Categories: knowledgebank, IT, news, research & information
I’ve just got back from 2 weeks in the United States, attending 2 conferences in my capacity as Manager, Communications & Knowledge at Philanthropy Australia, and generally steeping myself in philanthropy’s homeland. First up, in San Francisco, was the TAG (Technology Affinity Group) Conference. There were about 120 delegates at the TAG Conference, nearly all from foundations, but including people from the Council on Foundations and the Foundation Center. Most were dedicated IT staff (W.K. Kellogg Foundation has 15 people in their IT department!).
Following that was a fabulous WINGS (Worldwide Initiatives for Grantmaker Support) Peer Learning Event in Boston, held at Associated Grant Makers (AGM) in Boston, MA. There were 15 invited participants meeting on the theme of Communications Strategies for Grantmaker Associations, from the US and Canada, Brazil, Bermuda, Jamaica, the Philippines and Latvia. The discussions - exploring issues such as knowledge management and the use of technology for communications - were focused and intense, and very rewarding in terms of sharing knowledge and forging peer networks.
The 3 key learnings I took away from these meetings were:
1. Collaboration tools are big, and social networking tools are a part, but only one part, of the picture.
Some foundations, particularly community foundations, are looking to restructure their grant-making as their new donors, generally younger people, don’t relate to the old models of giving, and want more control over their philanthropy and more active involvement. A more collaborative and flexible approach is needed.
However, transition is can be problematic and meet with considerable resistance as grantseekers are so used to being competitive rather than collaborative when it comes to grantseeking from foundations.
Online collaboration tools are most useful for very specific and focused groups who are already working well together and have clear shared goals and an expressed need to share resources. For Philanthropy Australia, as a grantmaker support organisation, we have found some collaboration tools, such as our PhilanthropyOz Blog and the PhilanthropyWiki to be very successful, but they are not necessary tools that our Members all need to adopt wholesale for themselves.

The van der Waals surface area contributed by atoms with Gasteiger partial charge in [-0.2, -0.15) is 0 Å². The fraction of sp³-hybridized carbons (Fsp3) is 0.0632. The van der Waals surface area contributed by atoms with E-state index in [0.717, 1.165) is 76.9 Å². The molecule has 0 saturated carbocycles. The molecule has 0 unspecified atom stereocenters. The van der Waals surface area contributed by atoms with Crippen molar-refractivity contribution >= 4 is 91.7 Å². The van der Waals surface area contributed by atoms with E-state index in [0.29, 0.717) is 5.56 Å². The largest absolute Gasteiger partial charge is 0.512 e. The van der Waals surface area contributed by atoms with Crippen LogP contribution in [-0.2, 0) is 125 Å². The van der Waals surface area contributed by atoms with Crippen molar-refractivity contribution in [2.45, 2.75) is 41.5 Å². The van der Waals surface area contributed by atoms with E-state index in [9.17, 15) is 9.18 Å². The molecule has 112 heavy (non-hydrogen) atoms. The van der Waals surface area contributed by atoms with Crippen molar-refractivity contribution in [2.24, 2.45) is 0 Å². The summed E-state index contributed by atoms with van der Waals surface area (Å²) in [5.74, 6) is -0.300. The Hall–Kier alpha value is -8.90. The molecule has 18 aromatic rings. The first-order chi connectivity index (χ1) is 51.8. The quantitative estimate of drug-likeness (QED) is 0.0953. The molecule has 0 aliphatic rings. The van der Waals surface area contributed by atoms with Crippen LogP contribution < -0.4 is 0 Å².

The key purpose of social networking technologies (also known as Web 2.0 - eg. blogs, Facebook, MySpace etc.) is to get people engaged and active. They should be seen as an online enhancements to personal communications rather than as organisational tools. Web 2.0 technologies, in the philanthropy context, are really only useful where they address specific problems which an organisation is focusing on.
2. Data is all important!
We need to collect, analyse and publish data which shows what is happening now in philanthropy in order to obtain maximum support, influence and credibility. In doing so we need to be explicit, transparent and link to strategy.
We can’t rely on asking our users what they want. Henry Ford said “if I’d asked my customers what they wanted they’d have asked for a faster horse”! Rather learn from your users by what they do – monitor their behaviour, track websites statistics, track how many subscribers actually open the e-newsletter.
3. Knowledge Management underpins everything we do.
KM is not a project, but a practice which needs to be built into the culture and infrastructure of the organisation.
KM is traditionally thought of as ‘collecting and connecting’ tasks. Most of us in grantmaker support organisations spend too much time accumulating the knowledge asset, and not enough effort connecting it to others, and others together. In reality most of our members would spend 90% of their time connecting, rather than searching for knowledge. This challenges our assumptions about our role.
Pushing information out to our stakeholders is not enough. We need to adopt a ’You tell us’ strategy. Instead of us publishing what we think our Members and others want or need to hear, and hoping it will be read, we should ask our stakeholders to tell us their view, to engage in dialogue, and in the process two-way learning occurs.
Both these events proved to be valuable, targeted and practical professional development, reinvigorating my work energy, fuelling my ideas bank and networks. It’s always great to meet new colleagues with whom you share challenges and can exchange stories of what worked and what failed, tips and tricks, and useful resources. I look forward to putting some of my new insights into practice. If you would like to see a copy of my trip report please contact me at email@example.com
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